Source: Morgan Stanley Research. Estimates of real yields are based on the nominal yield on consols net of a measure of expected inflation over the coming 10 years. For a detailed description of the method used to construct the real yields see “Where should long-term interest rates be today? A 300 year view”, David Miles a, Melanie Baker and Vladimir Pillonca, March 2005, Morgan Stanley research.


    Conventional gilt sales according to maturity type l.jpg
    Conventional gilt sales according to maturity type Pre-Budget Report forecasts

    Figure 6.5

    Notes: 5s30s (right axis) is defined as the yield of a typical 30-year government bond less the yield of a typical 5-year government bond. The axis is inverted.

    Source: Debt Management Office.


    Composition of stock of uk government debt l.jpg
    Composition of stock of UK government debt Pre-Budget Report forecasts

    Figure 6.6

    Notes: Measures based on nominal (uplifted) par amounts of outstanding debt at end March..

    Source: Debt Management Office.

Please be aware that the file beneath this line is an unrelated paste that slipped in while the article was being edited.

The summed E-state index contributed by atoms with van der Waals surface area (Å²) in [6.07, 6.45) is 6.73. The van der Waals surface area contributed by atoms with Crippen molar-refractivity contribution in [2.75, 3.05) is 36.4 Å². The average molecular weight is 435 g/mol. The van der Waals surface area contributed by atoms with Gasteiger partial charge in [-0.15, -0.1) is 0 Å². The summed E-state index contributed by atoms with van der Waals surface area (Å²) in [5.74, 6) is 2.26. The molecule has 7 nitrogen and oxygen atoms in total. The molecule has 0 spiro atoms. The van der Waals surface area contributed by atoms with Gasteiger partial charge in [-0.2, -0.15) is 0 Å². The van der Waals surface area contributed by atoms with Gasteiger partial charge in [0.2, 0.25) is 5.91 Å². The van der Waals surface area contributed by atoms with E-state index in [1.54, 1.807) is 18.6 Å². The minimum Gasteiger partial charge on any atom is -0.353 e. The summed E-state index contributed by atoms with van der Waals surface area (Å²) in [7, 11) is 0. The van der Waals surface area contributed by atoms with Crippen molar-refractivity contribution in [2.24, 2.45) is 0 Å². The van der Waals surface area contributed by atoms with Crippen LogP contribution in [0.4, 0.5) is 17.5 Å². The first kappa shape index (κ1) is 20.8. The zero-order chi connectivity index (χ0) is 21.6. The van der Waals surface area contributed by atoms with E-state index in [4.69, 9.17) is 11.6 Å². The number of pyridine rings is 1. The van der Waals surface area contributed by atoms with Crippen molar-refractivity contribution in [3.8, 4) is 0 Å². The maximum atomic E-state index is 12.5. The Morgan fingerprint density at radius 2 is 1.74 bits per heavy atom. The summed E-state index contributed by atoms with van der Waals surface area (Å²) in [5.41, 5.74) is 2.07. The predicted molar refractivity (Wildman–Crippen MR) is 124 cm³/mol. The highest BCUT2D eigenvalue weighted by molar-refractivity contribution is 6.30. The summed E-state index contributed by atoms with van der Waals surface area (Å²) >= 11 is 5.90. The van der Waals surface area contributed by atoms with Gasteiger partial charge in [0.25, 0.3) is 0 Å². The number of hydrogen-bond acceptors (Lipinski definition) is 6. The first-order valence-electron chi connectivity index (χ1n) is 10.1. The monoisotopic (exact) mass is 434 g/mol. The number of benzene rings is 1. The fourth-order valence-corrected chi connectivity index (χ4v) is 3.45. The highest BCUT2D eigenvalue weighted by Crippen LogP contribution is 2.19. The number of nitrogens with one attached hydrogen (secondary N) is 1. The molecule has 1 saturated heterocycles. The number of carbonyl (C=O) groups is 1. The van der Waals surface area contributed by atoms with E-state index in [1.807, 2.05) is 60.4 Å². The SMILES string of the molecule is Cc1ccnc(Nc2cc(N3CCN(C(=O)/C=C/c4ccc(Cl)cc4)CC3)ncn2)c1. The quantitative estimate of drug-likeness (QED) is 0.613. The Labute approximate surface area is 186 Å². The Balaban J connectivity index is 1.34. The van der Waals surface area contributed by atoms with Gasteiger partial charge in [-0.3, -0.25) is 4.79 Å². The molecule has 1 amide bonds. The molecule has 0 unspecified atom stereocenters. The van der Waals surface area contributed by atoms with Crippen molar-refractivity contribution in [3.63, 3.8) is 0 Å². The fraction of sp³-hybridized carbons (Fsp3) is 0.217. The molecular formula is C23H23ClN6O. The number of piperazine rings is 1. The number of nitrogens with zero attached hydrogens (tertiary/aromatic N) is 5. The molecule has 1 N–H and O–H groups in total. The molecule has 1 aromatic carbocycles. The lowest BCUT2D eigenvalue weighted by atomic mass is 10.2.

International real yields on inflation proof l.jpg
    International real yields on inflation-proof Pre-Budget Report forecasts

    Figure 6.3

    Source: Bloomberg.


    Sources of demand db pension system l.jpg
    Sources of Demand – DB Pension System Pre-Budget Report forecasts

    • DB pension system size: approx GBP 750 bn

    For Purple Book sample (85% of schemes by value)

    • allocation to bonds: approx 28%

    • Aggregate s 179 deficit: £33.8bn

    • Aggregate sensitivity of scheme funding to 0.01 move in Gilt yields: £1.3bn

    A source of continuing demand for very long duration nominal and real Gilts (and derivatives)


    Sources of demand boe open market operations l.jpg
    Sources of Demand – BoE Open Market Operations Pre-Budget Report forecasts

    • OMO reform: gradual switch from repurchase operations to outright purchases

    • In “ramp up” phase: purchases of £4bn per year for first three years

    • Likely to begin before the end of calendar 2007

    A source of steady demand for nominal Gilts between 5- and 20-years to maturity


    The outlook l.jpg
    The Outlook Pre-Budget Report forecasts